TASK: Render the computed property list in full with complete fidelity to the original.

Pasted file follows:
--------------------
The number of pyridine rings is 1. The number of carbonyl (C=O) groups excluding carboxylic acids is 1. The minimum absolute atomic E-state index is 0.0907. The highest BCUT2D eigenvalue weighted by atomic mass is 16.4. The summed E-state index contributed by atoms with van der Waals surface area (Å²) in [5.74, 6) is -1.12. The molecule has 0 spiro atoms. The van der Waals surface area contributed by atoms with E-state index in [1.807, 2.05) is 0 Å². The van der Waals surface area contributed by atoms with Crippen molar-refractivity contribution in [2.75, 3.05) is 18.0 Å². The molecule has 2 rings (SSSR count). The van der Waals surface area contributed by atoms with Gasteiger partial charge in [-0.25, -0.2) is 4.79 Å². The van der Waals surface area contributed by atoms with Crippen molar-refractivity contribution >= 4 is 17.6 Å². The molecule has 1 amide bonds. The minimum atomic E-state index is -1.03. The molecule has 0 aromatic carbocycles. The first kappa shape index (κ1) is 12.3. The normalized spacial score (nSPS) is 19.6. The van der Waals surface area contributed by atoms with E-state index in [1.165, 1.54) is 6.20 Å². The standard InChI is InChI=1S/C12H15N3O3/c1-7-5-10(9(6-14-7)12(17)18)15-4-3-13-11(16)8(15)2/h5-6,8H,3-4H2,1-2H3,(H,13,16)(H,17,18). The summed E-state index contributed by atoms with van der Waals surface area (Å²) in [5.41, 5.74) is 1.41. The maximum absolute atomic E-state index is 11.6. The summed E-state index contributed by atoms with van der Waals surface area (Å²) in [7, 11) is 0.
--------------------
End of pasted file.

The number of pyridine rings is 1. The number of carbonyl (C=O) groups excluding carboxylic acids is 1. The minimum absolute atomic E-state index is 0.0907. The highest BCUT2D eigenvalue weighted by atomic mass is 16.4. The summed E-state index contributed by atoms with van der Waals surface area (Å²) in [5.74, 6) is -1.12. The molecule has 0 spiro atoms. The van der Waals surface area contributed by atoms with E-state index in [1.807, 2.05) is 0 Å². The van der Waals surface area contributed by atoms with Crippen molar-refractivity contribution in [2.75, 3.05) is 18.0 Å². The molecule has 2 rings (SSSR count). The van der Waals surface area contributed by atoms with Gasteiger partial charge in [-0.25, -0.2) is 4.79 Å². The van der Waals surface area contributed by atoms with Crippen molar-refractivity contribution >= 4 is 17.6 Å². The molecule has 1 amide bonds. The minimum atomic E-state index is -1.03. The molecule has 0 aromatic carbocycles. The first kappa shape index (κ1) is 12.3. The normalized spacial score (nSPS) is 19.6. The van der Waals surface area contributed by atoms with E-state index in [1.165, 1.54) is 6.20 Å². The standard InChI is InChI=1S/C12H15N3O3/c1-7-5-10(9(6-14-7)12(17)18)15-4-3-13-11(16)8(15)2/h5-6,8H,3-4H2,1-2H3,(H,13,16)(H,17,18). The summed E-state index contributed by atoms with van der Waals surface area (Å²) in [5.41, 5.74) is 1.41. The maximum absolute atomic E-state index is 11.6. The summed E-state index contributed by atoms with van der Waals surface area (Å²) in [7, 11) is 0.